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Why Do We Let People We Don’t Like Scuttle Our Deals?

Published: Mar 16 , 2021
Author: Ben Byth

It is surprising how many deals do actually get put together, given how fragile deals can be, how many things need to go right, and how easily people can put themselves in the way of good business.


When I asked my network what kind of people made them lose the will to fight for a deal here is what they said:

  • Ego (46%)
  • Ineptitude (25%)
  • Greed (17%)
  • Something Else (13%)


The reality is that it is easy to externalise the problem and walk away… but that will then limit your deal-making to people you like and get along with easily! I would rather internalise the problem and implement strategies for managing the issue.


Here are my tips for internalising the challenges with those people that are most likely to scuttle your deals:



The challenge with people who have big egos is that they probably want to be ‘right’, the centre of attention, and take all the credit. The easiest way to make this work is to:

  • Try and make them the ‘hero’ of the negotiation.
  • Coach them to come up with the solutions (don’t ‘tell’ them your idea).
  • Give them what they want on terms that suit you (you don’t need to be right if you get what you need).



I am equally irritated by these people because it feels like you spend a lot of time explaining why something is in their interest and they just don’t quite get it. You could try:

  • Don’t expect them to be agreeable when they don’t understand or if you have embarrassed them. Slow down and allow them the time to keep up.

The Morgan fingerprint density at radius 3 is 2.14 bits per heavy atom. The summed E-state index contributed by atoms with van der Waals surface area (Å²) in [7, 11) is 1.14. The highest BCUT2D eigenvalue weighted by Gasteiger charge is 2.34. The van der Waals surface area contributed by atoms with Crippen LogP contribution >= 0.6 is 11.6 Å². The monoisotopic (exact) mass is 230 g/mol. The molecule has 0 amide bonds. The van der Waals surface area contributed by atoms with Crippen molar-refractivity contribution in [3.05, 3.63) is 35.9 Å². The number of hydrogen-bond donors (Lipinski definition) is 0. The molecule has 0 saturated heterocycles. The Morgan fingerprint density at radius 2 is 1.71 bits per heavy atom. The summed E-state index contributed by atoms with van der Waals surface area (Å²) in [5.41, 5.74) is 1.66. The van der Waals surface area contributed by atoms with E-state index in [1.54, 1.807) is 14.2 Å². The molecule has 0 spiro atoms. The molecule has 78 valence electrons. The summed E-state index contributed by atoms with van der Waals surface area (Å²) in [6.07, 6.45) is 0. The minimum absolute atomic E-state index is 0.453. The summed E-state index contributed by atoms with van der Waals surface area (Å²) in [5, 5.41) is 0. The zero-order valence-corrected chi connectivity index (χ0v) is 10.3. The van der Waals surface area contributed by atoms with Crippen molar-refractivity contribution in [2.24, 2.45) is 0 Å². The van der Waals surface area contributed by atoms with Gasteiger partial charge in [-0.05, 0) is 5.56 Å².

• Try and get them help, an expert that they trust. This could be inviting their accountant to the negotiating table.
  • Think about spending time with them in an informal context away from the negotiating table so you can coach them and help them through any issues of understanding.



Greed is really tricky because it's quite tiring to fight for every cent or to respond to ambit positions. The trick with greedy people is:

  • Don’t give in. Giving an inch will encourage them to take a mile.
  • Trade their demands to them. If you can agree to X, then I can agree to Y.
  • Consider giving alternate proposals:
    • Here is what I need to make your unrealistic demand work (something unrealistic in return)
    • Alternatively, if you can move a little, I would only need this to make it work (something more realistic)


Something Else

It doesn’t really matter what it is that irritates you in deal-making. It’s your job to think objectively about how you can move that irritant into your locus of control. What strategies could you employ to make the issue dissolve (because they are unlikely to change any other way!).


Happy negotiating! 




2018 Ben Byth v2

About the author:

Ben Byth
Ben’s background is in commercial business to business sales. Leveraging studies in organisational psychology, Ben’s previous role was responsible for growing Profiling Online’s bespoke leadership assessment business locally and abroad across industries such as Banking and Finance, Insurance, Travel, Engineering and Professional Services.

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